Living in what is now southern Ireland during the Late Carboniferous, about 318-314 million years ago, this 30-40cm long (~1′-1’4″) fully aquatic animal was the earliest known member of the diplocaulid lineage (although its skull was much less elaborately modified than its famous boomerang-headed relative Diplocaulus).
It had a broad short-snouted head with eyes set far forward, and a pair of backwards-pointing bony “horns” at the back of its skull. Its forelimbs were smaller than its hindlimbs, and unlike most other diplocaulids it had five fingers on its hands instead of four.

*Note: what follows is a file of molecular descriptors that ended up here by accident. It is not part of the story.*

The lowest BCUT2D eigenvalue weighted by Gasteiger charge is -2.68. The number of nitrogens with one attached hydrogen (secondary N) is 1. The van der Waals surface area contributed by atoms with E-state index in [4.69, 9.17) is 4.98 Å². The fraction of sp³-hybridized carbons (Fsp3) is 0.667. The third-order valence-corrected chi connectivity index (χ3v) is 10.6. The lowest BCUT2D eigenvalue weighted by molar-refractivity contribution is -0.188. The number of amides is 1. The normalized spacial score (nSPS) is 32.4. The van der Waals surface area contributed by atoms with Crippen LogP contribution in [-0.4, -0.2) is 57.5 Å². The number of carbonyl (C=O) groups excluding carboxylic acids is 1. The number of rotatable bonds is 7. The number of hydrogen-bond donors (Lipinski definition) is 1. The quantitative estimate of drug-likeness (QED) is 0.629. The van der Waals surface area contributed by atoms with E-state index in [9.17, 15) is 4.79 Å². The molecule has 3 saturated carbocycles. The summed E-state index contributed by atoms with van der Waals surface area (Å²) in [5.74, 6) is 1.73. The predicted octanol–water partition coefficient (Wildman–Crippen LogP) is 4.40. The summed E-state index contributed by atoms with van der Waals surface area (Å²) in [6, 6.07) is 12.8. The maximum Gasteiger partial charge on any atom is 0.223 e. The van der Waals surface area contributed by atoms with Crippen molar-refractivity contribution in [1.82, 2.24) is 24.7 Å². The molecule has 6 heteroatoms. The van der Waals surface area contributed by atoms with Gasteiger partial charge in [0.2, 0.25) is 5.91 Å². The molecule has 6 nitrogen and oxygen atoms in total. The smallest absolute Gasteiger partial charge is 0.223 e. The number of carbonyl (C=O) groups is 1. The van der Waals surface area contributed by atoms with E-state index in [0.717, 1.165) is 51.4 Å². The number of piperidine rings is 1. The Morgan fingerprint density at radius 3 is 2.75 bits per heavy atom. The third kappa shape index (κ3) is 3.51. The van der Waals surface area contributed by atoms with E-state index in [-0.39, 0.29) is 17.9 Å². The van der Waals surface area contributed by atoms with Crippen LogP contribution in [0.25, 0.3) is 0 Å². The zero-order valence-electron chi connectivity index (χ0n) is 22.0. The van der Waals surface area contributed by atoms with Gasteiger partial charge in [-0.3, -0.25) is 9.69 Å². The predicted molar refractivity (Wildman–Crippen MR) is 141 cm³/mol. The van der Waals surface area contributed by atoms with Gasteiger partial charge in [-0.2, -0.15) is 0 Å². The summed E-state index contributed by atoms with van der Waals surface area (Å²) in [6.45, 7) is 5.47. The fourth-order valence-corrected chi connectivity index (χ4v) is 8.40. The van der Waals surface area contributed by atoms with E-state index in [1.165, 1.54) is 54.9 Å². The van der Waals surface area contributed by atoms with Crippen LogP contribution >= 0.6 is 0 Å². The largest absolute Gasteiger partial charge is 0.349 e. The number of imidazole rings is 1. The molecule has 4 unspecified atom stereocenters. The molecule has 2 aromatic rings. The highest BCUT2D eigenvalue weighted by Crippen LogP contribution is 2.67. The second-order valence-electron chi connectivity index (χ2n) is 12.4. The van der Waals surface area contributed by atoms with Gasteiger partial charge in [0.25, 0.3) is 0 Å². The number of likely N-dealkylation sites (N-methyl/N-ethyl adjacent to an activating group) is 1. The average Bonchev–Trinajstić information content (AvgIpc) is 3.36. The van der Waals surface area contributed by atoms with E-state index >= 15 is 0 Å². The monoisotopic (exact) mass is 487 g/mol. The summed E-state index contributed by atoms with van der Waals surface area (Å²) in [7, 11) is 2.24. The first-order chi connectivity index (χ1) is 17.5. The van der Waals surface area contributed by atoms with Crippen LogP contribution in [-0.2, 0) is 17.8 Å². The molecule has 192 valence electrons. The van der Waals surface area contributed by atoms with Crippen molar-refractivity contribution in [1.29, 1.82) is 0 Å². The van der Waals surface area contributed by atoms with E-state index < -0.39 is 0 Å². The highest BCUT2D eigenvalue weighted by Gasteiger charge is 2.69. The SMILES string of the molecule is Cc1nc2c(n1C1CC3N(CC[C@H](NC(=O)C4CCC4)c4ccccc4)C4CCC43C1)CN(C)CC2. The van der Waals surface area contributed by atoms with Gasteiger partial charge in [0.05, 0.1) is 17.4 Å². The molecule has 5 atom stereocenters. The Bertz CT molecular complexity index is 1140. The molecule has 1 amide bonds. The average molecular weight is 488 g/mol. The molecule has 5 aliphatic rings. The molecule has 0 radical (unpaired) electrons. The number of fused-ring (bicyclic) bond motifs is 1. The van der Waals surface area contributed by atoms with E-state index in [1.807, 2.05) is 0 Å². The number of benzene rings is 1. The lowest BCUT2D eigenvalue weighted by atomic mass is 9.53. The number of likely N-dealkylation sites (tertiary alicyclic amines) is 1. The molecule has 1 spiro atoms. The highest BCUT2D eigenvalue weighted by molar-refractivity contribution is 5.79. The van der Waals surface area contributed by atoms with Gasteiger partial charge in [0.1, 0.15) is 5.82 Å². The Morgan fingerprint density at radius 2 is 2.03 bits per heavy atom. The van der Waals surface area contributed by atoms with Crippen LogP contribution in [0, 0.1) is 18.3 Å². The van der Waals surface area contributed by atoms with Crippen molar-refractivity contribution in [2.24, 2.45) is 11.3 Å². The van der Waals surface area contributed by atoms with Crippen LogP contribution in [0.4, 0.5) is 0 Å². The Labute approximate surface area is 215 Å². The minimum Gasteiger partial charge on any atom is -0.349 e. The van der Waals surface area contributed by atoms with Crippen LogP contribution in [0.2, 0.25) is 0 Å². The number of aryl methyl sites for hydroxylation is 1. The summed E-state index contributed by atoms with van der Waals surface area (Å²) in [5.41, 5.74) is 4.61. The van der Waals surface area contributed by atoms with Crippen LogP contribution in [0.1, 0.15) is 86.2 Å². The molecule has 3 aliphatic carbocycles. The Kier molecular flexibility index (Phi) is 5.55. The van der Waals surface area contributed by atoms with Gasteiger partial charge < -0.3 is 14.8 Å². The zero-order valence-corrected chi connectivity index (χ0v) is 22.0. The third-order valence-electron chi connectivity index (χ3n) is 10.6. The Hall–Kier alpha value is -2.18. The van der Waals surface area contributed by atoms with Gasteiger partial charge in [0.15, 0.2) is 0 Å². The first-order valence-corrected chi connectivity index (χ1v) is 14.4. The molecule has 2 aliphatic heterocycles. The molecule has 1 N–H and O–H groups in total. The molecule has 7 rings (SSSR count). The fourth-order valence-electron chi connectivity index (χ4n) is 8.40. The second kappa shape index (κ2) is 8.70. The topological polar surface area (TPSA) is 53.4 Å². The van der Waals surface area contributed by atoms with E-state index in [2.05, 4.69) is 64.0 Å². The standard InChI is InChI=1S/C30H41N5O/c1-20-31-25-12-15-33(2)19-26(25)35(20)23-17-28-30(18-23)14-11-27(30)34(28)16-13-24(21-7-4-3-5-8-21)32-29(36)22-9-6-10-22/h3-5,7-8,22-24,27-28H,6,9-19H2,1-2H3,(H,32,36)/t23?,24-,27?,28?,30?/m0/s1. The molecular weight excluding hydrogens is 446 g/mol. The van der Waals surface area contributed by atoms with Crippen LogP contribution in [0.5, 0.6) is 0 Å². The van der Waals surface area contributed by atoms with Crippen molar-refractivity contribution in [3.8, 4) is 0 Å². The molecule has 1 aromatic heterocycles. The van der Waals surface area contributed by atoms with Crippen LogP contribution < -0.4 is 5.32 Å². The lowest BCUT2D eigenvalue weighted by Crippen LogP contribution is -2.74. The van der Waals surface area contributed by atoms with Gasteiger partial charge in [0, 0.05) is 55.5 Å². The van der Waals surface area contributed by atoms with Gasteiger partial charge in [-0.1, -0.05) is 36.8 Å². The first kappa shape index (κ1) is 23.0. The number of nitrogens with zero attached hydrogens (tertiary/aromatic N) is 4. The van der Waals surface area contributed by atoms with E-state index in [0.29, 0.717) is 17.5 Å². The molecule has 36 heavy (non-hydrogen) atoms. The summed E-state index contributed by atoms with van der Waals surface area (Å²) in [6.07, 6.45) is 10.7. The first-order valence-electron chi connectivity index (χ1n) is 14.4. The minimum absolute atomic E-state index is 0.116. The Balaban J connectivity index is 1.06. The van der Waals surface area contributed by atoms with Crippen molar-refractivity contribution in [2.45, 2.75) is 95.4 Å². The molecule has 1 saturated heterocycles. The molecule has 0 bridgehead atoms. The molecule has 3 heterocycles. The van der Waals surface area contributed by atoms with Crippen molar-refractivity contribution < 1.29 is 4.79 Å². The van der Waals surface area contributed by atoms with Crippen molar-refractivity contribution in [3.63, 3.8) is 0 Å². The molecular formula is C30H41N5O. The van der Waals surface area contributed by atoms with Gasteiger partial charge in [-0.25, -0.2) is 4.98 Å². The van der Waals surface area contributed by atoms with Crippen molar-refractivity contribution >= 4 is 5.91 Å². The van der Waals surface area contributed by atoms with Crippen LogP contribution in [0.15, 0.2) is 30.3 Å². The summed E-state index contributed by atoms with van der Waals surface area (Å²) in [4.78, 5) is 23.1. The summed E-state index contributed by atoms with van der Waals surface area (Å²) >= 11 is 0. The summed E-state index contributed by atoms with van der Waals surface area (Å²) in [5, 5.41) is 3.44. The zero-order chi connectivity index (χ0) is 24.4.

Its vertically flattened paddle-like tail was also around twice as long as the rest of its body, and was probably its main source of propulsion in the water.
Keraterpeton seems to have been quite numerous in the coal swamps it inhabited, representing the most common species preserved in the Irish Jarrow Assemblage site – a location where fossil specimens were uniquely “cooked” and partially replaced with coal during the fossilization process.